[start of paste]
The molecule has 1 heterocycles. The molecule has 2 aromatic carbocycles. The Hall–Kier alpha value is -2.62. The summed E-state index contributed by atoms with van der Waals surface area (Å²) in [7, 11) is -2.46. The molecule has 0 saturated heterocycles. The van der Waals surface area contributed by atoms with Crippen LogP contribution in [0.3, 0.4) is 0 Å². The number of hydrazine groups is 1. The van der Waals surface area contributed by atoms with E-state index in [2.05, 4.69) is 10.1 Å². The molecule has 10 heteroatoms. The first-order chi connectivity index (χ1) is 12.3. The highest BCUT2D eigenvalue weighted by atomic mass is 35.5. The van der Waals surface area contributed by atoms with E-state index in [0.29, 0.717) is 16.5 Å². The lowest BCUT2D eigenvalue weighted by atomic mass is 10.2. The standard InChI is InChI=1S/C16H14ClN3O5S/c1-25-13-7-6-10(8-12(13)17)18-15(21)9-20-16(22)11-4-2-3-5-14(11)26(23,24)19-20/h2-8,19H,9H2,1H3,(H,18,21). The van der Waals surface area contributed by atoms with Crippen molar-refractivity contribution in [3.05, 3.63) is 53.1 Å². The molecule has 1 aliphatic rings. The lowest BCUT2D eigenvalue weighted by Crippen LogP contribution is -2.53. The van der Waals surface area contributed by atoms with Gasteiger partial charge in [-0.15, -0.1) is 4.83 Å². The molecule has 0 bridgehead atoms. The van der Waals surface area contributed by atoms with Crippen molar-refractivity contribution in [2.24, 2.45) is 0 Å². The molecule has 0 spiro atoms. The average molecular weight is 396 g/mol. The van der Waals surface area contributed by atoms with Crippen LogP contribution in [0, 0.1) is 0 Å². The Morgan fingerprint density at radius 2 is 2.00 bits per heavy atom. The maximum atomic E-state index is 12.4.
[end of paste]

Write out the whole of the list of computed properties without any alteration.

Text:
The molecule has 1 heterocycles. The molecule has 2 aromatic carbocycles. The Hall–Kier alpha value is -2.62. The summed E-state index contributed by atoms with van der Waals surface area (Å²) in [7, 11) is -2.46. The molecule has 0 saturated heterocycles. The van der Waals surface area contributed by atoms with Crippen LogP contribution in [0.3, 0.4) is 0 Å². The number of hydrazine groups is 1. The van der Waals surface area contributed by atoms with E-state index in [2.05, 4.69) is 10.1 Å². The molecule has 10 heteroatoms. The first-order chi connectivity index (χ1) is 12.3. The highest BCUT2D eigenvalue weighted by atomic mass is 35.5. The van der Waals surface area contributed by atoms with E-state index in [0.29, 0.717) is 16.5 Å². The lowest BCUT2D eigenvalue weighted by atomic mass is 10.2. The standard InChI is InChI=1S/C16H14ClN3O5S/c1-25-13-7-6-10(8-12(13)17)18-15(21)9-20-16(22)11-4-2-3-5-14(11)26(23,24)19-20/h2-8,19H,9H2,1H3,(H,18,21). The van der Waals surface area contributed by atoms with Crippen molar-refractivity contribution in [3.05, 3.63) is 53.1 Å². The molecule has 1 aliphatic rings. The lowest BCUT2D eigenvalue weighted by Crippen LogP contribution is -2.53. The van der Waals surface area contributed by atoms with Gasteiger partial charge in [-0.15, -0.1) is 4.83 Å². The molecule has 0 bridgehead atoms. The van der Waals surface area contributed by atoms with Crippen molar-refractivity contribution in [2.24, 2.45) is 0 Å². The molecule has 0 spiro atoms. The average molecular weight is 396 g/mol. The van der Waals surface area contributed by atoms with Crippen LogP contribution in [0, 0.1) is 0 Å². The Morgan fingerprint density at radius 2 is 2.00 bits per heavy atom. The maximum atomic E-state index is 12.4.